Inherent Powers of ICSID Tribunals: Broad and Rightly So - Chapter 2 - Investment Treaty Arbitration and International Law - Volume 5
Martins Paparinskis, Junior Research Fellow, Oxford University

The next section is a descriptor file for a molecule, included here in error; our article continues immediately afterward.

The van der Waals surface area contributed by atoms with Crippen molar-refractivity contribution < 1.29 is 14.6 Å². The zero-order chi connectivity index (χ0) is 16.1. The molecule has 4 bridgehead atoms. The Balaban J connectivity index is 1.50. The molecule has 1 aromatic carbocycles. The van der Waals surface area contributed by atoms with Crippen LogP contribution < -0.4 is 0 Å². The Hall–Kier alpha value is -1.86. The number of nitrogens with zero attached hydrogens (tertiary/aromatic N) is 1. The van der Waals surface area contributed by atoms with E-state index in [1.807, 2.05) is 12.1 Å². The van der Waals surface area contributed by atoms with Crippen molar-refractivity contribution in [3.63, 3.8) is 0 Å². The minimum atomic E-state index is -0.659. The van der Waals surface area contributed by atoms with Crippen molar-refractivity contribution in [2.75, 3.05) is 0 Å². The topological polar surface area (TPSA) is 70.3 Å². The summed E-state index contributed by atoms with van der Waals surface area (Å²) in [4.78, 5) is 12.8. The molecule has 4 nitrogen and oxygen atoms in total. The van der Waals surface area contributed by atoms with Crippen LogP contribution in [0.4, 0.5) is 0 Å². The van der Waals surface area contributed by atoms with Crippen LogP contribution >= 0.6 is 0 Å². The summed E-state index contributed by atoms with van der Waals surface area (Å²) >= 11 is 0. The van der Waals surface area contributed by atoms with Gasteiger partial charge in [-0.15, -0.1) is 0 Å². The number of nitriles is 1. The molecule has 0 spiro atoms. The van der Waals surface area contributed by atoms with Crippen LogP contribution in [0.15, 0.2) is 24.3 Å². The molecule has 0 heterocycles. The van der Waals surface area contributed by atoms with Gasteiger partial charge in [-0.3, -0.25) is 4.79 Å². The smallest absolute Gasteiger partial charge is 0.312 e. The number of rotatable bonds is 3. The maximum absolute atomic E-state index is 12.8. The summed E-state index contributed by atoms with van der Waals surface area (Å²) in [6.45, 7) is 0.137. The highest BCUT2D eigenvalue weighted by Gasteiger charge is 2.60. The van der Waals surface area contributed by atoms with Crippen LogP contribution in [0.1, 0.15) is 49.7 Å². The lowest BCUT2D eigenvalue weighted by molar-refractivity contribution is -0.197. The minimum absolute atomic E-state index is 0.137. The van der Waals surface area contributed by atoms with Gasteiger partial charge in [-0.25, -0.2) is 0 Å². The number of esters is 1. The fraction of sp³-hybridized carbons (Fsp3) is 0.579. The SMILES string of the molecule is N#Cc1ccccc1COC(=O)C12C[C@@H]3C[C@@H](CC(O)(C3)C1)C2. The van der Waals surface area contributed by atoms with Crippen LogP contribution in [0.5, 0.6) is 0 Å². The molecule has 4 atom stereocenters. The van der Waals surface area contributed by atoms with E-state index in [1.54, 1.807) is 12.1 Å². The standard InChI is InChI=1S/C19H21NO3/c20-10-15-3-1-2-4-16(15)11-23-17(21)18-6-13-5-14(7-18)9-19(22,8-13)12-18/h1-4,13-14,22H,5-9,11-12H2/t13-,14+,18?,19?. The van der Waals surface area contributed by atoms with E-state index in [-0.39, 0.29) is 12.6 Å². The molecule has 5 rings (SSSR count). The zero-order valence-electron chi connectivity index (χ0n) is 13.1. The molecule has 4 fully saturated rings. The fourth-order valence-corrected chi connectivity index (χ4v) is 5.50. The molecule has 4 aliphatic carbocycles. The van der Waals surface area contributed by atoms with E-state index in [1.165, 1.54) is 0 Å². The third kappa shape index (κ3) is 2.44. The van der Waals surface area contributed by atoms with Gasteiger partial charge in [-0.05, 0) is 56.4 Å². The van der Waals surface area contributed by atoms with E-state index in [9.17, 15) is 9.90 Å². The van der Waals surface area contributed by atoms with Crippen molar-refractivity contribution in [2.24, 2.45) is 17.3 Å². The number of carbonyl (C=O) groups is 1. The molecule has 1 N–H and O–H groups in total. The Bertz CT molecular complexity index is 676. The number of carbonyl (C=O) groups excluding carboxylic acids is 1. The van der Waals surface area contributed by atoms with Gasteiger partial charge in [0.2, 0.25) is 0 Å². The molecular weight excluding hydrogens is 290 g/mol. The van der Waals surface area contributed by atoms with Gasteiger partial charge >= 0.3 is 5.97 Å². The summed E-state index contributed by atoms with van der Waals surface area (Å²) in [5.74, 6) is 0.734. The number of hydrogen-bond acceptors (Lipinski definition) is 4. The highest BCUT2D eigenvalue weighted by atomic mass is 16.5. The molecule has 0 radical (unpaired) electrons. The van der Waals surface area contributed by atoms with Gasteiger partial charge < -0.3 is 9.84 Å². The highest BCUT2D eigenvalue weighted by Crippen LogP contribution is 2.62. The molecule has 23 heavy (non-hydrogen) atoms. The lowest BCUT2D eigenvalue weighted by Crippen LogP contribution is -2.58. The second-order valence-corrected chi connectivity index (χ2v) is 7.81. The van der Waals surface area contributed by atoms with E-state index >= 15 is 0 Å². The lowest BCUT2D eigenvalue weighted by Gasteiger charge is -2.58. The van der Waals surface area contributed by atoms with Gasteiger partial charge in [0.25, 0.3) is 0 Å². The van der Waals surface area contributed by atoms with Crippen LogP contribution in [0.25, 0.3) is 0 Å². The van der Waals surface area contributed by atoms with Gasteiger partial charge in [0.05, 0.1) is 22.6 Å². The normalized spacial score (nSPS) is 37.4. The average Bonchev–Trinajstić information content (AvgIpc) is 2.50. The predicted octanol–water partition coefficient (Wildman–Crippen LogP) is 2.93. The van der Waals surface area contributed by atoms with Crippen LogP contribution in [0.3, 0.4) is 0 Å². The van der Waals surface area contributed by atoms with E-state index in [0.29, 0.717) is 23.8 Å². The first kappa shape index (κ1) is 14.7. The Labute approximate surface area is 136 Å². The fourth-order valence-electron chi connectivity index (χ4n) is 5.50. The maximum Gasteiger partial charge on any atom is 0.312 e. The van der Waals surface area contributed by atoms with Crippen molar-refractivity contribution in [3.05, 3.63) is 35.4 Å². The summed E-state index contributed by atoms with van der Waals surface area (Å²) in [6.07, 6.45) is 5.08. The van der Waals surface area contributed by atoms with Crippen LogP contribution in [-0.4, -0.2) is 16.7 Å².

In this paper, I argue that the inherent powers of ICSID Tribunals are broad both in prescriptive terms and have been descriptively treated as such in arbitral decisions and State practice. The argument will be presented in three steps. First, a brief overview of the nature of inherent powers in international adjudication will be given (Part II). It will be suggested that inherent powers may be derived from a multiplicity of partly overlapping sources. While inherent powers may be subject to limitations (just as any other non-peremptory rules of international law), treaty makers can introduce limitations only by express treaty or arbitral rules. Secondly, the general proposition will be applied to ICSID Tribunals, explaining the source and limitations of their inherent powers (Part III). Thirdly, particular aspects of inherent powers of ICSID Tribunals will be discussed in greater detail, considering in turn the powers to grant binding provisional measures, to deal with abuse of process, to accept submissions of non-parties, to deal with evidence and to order remedies, and the powers operating specifically at the annulment stage (Part IV). It will be suggested that Tribunals and States have treated the inherent powers of ICSID adjudicators of investment disputes as broad and rightly so: the general methodology and its application in particular instances go with the grain of established and perfectly unremarkable international practice on these matters.